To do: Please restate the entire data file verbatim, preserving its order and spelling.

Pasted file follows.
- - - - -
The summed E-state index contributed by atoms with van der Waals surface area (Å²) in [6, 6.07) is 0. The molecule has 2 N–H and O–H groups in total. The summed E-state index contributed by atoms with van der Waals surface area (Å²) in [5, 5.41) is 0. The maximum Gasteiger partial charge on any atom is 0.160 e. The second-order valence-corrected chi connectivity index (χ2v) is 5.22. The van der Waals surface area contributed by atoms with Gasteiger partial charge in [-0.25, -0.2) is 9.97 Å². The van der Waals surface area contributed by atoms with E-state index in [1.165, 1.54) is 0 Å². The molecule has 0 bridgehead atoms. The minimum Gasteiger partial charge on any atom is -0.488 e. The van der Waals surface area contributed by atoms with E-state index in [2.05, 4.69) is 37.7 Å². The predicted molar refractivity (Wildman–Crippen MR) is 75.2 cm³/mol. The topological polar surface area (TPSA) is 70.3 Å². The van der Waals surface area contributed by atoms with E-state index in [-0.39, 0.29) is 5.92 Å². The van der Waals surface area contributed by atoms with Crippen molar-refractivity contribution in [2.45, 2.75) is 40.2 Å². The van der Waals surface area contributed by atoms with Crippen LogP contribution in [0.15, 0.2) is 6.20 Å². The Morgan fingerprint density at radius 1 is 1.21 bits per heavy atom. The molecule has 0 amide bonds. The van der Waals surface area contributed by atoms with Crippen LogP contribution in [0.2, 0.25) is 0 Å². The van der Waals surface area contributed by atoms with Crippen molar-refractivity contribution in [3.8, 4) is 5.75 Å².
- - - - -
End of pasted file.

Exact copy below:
The summed E-state index contributed by atoms with van der Waals surface area (Å²) in [6, 6.07) is 0. The molecule has 2 N–H and O–H groups in total. The summed E-state index contributed by atoms with van der Waals surface area (Å²) in [5, 5.41) is 0. The maximum Gasteiger partial charge on any atom is 0.160 e. The second-order valence-corrected chi connectivity index (χ2v) is 5.22. The van der Waals surface area contributed by atoms with Gasteiger partial charge in [-0.25, -0.2) is 9.97 Å². The van der Waals surface area contributed by atoms with E-state index in [1.165, 1.54) is 0 Å². The molecule has 0 bridgehead atoms. The minimum Gasteiger partial charge on any atom is -0.488 e. The van der Waals surface area contributed by atoms with E-state index in [2.05, 4.69) is 37.7 Å². The predicted molar refractivity (Wildman–Crippen MR) is 75.2 cm³/mol. The topological polar surface area (TPSA) is 70.3 Å². The van der Waals surface area contributed by atoms with E-state index in [-0.39, 0.29) is 5.92 Å². The van der Waals surface area contributed by atoms with Crippen molar-refractivity contribution in [2.45, 2.75) is 40.2 Å². The van der Waals surface area contributed by atoms with Crippen LogP contribution in [0.15, 0.2) is 6.20 Å². The Morgan fingerprint density at radius 1 is 1.21 bits per heavy atom. The molecule has 0 amide bonds. The van der Waals surface area contributed by atoms with Crippen LogP contribution in [0.2, 0.25) is 0 Å². The van der Waals surface area contributed by atoms with Crippen molar-refractivity contribution in [3.8, 4) is 5.75 Å².